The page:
Wish you already came along the last part Database — Database Design: Conceptual Design (Part 4)
Entity Relationship Diagram
An entity relationship model, also called an entity-relationship (ER) diagram, is a graphical representation of entities (which will become your tables) and their relationships to each other.
Database modeling is the process of creating a data model.
A simple rectangular block represents a table.
It’s sketched using the diamond shape.
You can sketch the type of the relationship, whether one-to-many using “1-M” , or many-to-many using “M-N”, or one-to-one using “1–1”.
The lines connecting an entity with a relationship whether single or double line refer to another constrain (we talked about earlier) called “Existence Dependency Constraint” (also called “Participation Constraint”).
So, for example, if an employee must work for a department, this sketched by double lines, and called “total or mandatory participation”. And if an employee may or may not manage a department, this is sketched by a single line and called “partial or optional participation”.
A relationship itself can have attributes. In which table we will include these attributes will be discussed in Database Mapping in the next tutorial.
— Recursive Relationship
It’s a relationship with the the same entity. For example, an employee may act as a supervisor for one or more employees, while an employee may be supervised by an employee (it’s one-to-many relationship).
A weak entity is simply an entity where it’s existence depends on another entity. You can’t logically have dependent(son, daughter, ..etc.) with the absence of the employee table. It’s sketched same as a normal entity but wit double lines.
— Partial Key
A weak entity has what’s called a “partial key”. It’s one or more attributes that uniquely identify a weak entity for a given owner entity. In our example, the dependent name is unique for every employee.
It’s sketched the same as a normal attribute, but, with dashed underline.
It’s called partial because it can’t be a primary key on it’s own, it needs another column, which is the foreign key of the owner entity. This will be discussed in Database Mapping in the next tutorial.
— Weak Entity Relationship
Also whenever there is a relationship between a weak entity and another entity, it’s sketched same as the one above, but with double lines.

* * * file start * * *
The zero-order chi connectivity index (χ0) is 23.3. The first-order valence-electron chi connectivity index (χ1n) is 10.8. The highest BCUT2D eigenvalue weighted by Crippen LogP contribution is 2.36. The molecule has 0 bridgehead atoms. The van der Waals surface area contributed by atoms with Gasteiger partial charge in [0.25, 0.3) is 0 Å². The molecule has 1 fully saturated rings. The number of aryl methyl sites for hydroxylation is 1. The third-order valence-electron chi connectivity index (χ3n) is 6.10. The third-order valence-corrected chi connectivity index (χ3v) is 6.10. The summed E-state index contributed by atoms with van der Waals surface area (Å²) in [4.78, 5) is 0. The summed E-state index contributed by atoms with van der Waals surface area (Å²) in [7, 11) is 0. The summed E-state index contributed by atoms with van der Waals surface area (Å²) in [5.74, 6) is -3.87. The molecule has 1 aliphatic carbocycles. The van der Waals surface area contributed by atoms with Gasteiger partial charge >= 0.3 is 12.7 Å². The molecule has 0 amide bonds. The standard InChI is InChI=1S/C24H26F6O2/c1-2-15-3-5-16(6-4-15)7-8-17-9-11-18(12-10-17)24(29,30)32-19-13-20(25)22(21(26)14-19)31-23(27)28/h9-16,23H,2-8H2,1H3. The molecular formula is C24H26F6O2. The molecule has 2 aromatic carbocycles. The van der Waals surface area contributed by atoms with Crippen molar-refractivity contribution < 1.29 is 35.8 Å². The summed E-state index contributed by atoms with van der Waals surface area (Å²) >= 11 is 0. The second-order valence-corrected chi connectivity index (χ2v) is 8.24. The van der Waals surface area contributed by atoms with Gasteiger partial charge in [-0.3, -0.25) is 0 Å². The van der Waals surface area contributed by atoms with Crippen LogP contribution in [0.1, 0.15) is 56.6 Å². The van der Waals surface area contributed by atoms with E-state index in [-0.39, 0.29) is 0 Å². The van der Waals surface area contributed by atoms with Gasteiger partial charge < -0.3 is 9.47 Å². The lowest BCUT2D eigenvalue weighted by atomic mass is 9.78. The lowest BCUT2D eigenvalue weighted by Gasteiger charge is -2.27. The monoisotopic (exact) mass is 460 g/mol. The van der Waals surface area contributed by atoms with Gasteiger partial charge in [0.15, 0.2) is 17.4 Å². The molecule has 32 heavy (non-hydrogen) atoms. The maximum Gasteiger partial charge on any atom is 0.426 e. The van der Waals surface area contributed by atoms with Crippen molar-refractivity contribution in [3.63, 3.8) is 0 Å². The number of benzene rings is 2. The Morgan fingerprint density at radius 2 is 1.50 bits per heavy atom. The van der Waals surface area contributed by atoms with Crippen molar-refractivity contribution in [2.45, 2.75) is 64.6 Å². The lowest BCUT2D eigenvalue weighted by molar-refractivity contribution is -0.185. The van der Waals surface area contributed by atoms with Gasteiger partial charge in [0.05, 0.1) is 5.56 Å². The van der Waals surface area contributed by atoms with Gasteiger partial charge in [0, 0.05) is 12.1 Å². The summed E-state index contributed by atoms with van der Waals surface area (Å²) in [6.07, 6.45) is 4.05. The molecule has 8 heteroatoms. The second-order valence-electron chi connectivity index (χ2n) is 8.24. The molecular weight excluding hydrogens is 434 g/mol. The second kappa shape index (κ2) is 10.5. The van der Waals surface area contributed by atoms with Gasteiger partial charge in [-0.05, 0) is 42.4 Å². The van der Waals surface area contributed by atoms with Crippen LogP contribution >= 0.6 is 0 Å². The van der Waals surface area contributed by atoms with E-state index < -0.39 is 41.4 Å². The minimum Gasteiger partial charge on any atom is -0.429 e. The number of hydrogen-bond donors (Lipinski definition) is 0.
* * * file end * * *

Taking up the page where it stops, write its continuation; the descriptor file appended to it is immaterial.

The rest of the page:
An attribute or a column (simple) represents a piece of data in the table, like an address, salary, and date.
It’s sketched the same as a normal attribute, but, with underline.
A value that composed of some other values, for example, you may have name that’s composed of ( first name, middle name, and last name).
We don’t define one column for name (if it’s composite), instead we split it up into simple separate columns; first name, last name. One reason is because you may do something different with the last name(or first name), and you want to get to it by itself. This will be discussed in Database Mapping in the next tutorial.
Multiple values for a single column, for example the locations of a department may have more than one value at the same time.
Multi-valued attributes will be extracted in another table. This will be discussed later in Database Mapping.
When you have a column where it’s value could be calculated from another column. Thus, there is no need to insert it’s value every time. For example, we can know the number of employees work on a specific department by counting the number of rows.
This will be done automatically by the DBMS, and it will lead to having a consistent values rather than accidentally inserting a wrong value.
Here is a summary for all the symbols in the ERD.
Using the entity relationship diagram to sketch your database is a common way to visualize your tables, columns, and their relationship.
Now, It’s time to translate the entities, relationships, multi-valued attributes, into actual tables. Next is the “Logical Design (Data Model Mapping)”.